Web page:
Rate rises are forcing homeowners to tighten their belts

Like many homeowners throughout Canada, Gerry Corcoran is bracing himself for October 25 – the day when the Bank of Canada (BoC) announces its next interest rate move.

On the heels of two consecutive benchmark rate hikes, 38-year-old Corcoran said he cannot afford a third.

“A lot of us with variable-rate mortgages are on pins and needles because we’re like, ‘Are we going to get hit again?’”

Corcoran signed the mortgage for his two-bedroom condo in the suburb of Stittsville, Ottawa, back in June. Two weeks later, on July 12, the BoC announced a rate increase of 25 basis points, the first increase in seven years. This was followed by a second increase of 25 basis points in September.

Corcoran said those rate hikes had a significant impact on his variable-rate mortgage. He estimates they’ll cost him about $65 per month. While this is a cost his budget can absorb, as a new homeowner, Corcoran said he only has a few hundred dollars each month in disposable income. It also means he’s had to put on hold his plan to enroll in his employer’s matching RRSP program until next year.

Other residents of Ottawa are also feeling the jitters following the central bank’s rate hikes.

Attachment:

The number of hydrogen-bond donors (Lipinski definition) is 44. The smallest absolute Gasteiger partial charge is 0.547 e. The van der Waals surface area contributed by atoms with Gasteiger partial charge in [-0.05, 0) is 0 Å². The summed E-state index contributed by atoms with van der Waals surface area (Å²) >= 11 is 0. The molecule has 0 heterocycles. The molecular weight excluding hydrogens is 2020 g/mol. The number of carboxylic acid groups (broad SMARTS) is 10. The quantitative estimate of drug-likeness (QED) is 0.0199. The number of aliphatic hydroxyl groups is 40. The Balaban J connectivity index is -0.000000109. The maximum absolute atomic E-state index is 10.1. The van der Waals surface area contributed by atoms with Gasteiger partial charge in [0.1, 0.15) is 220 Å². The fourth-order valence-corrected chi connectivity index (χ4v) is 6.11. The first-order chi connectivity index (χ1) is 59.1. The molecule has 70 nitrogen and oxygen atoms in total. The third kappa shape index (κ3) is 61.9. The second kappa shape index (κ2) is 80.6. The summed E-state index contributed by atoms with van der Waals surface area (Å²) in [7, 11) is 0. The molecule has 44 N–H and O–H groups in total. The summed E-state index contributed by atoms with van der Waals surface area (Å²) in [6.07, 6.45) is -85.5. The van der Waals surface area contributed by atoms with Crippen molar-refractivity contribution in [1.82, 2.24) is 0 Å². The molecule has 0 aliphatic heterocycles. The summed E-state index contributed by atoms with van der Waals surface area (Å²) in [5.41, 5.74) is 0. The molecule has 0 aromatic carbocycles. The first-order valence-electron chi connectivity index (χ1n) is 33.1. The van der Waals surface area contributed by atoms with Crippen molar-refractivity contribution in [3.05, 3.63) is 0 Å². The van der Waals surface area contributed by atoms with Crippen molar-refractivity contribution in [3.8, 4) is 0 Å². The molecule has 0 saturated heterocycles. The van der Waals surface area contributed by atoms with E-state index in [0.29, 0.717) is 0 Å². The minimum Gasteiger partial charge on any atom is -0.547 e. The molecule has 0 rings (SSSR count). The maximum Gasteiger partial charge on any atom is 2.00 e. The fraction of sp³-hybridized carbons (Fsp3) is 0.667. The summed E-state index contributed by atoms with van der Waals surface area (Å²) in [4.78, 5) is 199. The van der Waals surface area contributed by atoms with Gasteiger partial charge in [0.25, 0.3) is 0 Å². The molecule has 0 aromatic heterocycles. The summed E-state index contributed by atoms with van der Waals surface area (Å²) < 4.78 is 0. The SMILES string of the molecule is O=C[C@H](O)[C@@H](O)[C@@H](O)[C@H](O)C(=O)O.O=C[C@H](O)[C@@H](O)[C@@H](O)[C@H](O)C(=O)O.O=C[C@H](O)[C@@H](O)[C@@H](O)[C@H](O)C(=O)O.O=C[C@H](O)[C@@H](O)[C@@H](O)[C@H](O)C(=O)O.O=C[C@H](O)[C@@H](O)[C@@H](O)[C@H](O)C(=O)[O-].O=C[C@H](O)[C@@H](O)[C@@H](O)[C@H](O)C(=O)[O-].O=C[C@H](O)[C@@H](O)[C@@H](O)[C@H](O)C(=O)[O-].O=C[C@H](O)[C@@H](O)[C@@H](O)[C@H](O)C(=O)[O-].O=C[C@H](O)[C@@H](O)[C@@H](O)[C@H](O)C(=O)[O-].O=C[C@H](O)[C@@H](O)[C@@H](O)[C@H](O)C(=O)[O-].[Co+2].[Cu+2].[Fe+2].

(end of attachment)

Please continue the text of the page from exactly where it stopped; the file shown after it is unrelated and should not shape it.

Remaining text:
Erin MacDonell, a mortgage agent with Mortgage Brokers Ottawa, said she’s seen a spike in inquiries following the rate hikes. Many callers are eager to enter the property market or refinance their mortgages before rates rise again.

“People are in a little bit of a panic mode,” she said.

But even if interest rates continue to rise, MacDonell said a new federal stress test will help mortgage holders weather the changes.  

Under the safeguard, which was introduced last October, a borrower had to be approved against a rate of 4.64% for a five-year loan, even though many lenders are offering their customers much lower rates. That rate is now 4.84%.

This test applies to all insured mortgages where buyers have down payments that are less than 20% of the purchase price.

MacDonell has a relatively optimistic view of the impact of future rate increases. She predicts the rate hikes simply mean people won’t be able to qualify for houses as big as they’d initially wanted.  

As for Corcoran, though the rate hikes have forced him to tighten his belt, he said buying his own home was the right decision for him.

“At the end of the day, even with mortgage and condos fees, I am still paying less to own this place than [I’d pay] to someone else to rent it,” he said.
 

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